Innovation and technology are driving changes to how people and plant interact daily. Christopher Clark, SHE Advisor at Morgan Sindall Group, looks at how the vehicle recycling industry can reduce the number of our people being struck by vehicles at work.
Being struck by moving vehicles and equipment is a very obvious risk in our industry and is a constant worry for management and worker alike. The rate of fatal injuries to workers in the waste and recycling industry remain markedly higher, on average 17 times higher than across all other industries. Being struck by moving vehicles accounted for 25 fatal injuries to workers in 2020/21, representing 18% of the total number of deaths over the year in all industries.
Historically, control measures associated with people and plant interactions have relied on preventative measures from the bottom of the hierarchy of control.
“Where is your hi-vis?” and “If you stay away from the machine, it won’t hurt you” were common instructions frequently employed on sites across the UK., However, is not good enough for our people; a risk that regularly results in fatal or life-changing incidents.
The focus needs to move towards innovation through new technologies to help eliminate and reduce the risk of being struck by a moving vehicle. Some fantastic technologies are now leading the way in the construction and manufacturing industries.
Eliminating reversing is essential on every site. Utilising dual-view technology is one way that the construction industry has innovated. A dual view vehicle allows the driver to drive up to the load point and then turn the seat in the cab and drive away.
This, coupled with a Traffic Management Plan that ensures the yard and compounds are set up in such a way that vehicles transit the site in a single direction, ensures even greater control of vehicles and plant movements, and can significantly reduce the likelihood of incidents.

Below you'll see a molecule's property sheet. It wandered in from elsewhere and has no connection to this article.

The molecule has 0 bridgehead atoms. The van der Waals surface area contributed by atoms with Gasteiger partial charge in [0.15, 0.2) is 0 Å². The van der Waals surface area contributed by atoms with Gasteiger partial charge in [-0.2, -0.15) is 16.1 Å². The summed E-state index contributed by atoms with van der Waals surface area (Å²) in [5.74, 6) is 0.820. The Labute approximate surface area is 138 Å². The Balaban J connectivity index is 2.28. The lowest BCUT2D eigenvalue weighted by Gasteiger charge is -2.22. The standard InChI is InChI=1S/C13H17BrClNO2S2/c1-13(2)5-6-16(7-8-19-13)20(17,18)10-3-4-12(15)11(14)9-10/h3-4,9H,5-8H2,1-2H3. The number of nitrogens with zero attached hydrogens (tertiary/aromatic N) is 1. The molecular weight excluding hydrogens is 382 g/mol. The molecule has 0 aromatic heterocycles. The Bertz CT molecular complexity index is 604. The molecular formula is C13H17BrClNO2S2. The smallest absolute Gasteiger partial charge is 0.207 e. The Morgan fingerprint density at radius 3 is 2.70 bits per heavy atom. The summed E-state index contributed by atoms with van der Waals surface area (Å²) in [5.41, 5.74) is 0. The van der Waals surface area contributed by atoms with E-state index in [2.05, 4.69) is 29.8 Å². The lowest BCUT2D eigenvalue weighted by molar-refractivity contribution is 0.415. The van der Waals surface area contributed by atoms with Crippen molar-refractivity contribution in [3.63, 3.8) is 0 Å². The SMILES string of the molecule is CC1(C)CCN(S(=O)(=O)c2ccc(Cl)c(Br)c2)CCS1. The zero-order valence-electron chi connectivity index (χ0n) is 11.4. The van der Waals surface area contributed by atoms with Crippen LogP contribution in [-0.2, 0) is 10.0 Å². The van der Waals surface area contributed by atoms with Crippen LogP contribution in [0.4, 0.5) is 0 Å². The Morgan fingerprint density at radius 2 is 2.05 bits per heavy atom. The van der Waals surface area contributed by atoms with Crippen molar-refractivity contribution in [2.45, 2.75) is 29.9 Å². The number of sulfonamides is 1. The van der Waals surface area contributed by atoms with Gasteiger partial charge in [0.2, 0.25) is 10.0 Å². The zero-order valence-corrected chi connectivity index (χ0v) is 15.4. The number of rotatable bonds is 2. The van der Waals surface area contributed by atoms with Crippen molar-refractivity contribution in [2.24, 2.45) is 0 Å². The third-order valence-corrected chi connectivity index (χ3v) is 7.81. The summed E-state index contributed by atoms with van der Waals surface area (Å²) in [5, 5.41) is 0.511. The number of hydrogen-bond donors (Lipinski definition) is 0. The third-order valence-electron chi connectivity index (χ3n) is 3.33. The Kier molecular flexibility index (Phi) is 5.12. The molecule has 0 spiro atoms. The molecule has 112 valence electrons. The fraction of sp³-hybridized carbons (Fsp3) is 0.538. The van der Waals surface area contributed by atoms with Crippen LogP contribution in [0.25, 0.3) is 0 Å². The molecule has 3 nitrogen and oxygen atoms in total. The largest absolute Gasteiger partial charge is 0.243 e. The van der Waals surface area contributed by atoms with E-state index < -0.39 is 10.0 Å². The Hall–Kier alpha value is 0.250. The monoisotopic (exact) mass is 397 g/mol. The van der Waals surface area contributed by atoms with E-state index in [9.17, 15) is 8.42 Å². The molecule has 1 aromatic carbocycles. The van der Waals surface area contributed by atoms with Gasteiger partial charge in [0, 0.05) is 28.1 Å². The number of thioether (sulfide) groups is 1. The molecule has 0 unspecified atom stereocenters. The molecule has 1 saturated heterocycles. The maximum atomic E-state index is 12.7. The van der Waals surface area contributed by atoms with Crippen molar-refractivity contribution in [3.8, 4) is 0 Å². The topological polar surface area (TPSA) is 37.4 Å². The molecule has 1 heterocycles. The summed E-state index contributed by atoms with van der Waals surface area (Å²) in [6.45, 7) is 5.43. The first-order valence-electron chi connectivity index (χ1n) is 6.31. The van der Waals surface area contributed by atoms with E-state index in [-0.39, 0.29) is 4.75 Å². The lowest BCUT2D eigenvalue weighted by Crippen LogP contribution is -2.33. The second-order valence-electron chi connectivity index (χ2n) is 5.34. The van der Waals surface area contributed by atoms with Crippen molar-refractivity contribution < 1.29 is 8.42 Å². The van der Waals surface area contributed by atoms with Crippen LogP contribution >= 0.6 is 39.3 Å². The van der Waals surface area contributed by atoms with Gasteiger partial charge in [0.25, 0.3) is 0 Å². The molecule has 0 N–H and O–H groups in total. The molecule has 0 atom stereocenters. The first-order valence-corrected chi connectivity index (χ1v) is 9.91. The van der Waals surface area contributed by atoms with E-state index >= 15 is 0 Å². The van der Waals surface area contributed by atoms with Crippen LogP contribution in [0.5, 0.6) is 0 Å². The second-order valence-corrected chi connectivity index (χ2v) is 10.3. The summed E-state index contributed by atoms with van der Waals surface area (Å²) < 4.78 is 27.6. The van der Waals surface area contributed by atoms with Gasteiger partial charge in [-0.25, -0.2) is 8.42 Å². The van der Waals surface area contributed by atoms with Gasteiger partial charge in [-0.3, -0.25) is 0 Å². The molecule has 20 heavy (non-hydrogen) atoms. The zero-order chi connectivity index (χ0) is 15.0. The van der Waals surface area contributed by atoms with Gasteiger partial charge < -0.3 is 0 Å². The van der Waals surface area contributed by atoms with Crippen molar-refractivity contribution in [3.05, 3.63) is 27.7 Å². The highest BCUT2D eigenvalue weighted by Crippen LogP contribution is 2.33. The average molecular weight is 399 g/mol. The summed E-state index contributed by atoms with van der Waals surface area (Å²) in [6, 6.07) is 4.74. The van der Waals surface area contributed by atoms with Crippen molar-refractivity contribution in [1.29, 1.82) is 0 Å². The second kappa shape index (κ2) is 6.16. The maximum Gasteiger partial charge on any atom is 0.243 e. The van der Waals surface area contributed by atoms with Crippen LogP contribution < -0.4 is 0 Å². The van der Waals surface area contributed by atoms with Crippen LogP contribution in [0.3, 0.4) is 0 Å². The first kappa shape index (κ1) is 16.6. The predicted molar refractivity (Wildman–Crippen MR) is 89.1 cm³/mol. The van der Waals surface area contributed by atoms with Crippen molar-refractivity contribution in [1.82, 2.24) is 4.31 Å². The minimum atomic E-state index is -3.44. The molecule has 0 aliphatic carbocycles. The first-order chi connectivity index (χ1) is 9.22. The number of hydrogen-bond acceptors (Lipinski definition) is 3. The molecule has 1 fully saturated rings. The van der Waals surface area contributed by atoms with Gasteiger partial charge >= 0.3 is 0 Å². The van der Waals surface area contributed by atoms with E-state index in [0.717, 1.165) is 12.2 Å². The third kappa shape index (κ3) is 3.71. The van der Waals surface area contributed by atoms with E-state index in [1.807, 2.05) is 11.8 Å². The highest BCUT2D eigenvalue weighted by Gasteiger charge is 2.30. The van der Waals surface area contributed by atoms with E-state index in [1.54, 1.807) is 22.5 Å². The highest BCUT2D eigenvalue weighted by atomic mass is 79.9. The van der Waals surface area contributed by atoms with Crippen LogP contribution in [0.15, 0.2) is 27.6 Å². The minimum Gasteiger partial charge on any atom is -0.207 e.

Physical segregation of plant and people is absolutely essential and can completely eliminate the risk of being struck by a vehicle. Where possible, we should utilise an “in or out” principle where only those that need to be in the hazard area enter it for the shortest time required. When they are in, we maintain contact through radios and hand signals. When they are out, they are away from the dangers of moving machinery.
When we can’t have physical segregation in place, we need our people to understand the danger zones that are associated with plant and machinery. Halo Safety Devices allow workers to clearly identify exclusion zones. Once the light is installed around the vehicle, focused light beams will identify an exclusion zone, making the worker aware not to enter the danger zone.
These systems can be linked to artificial intelligence (AI) collision-avoidance technology, which can include cameras that detect pedestrians 1 metre from the sides and 3 metres from the rear and will sound alarms inside and outside the vehicle when triggered. These systems can be linked to sensors that immediately idle the machinery if the sensors are tripped by someone entering the danger zones.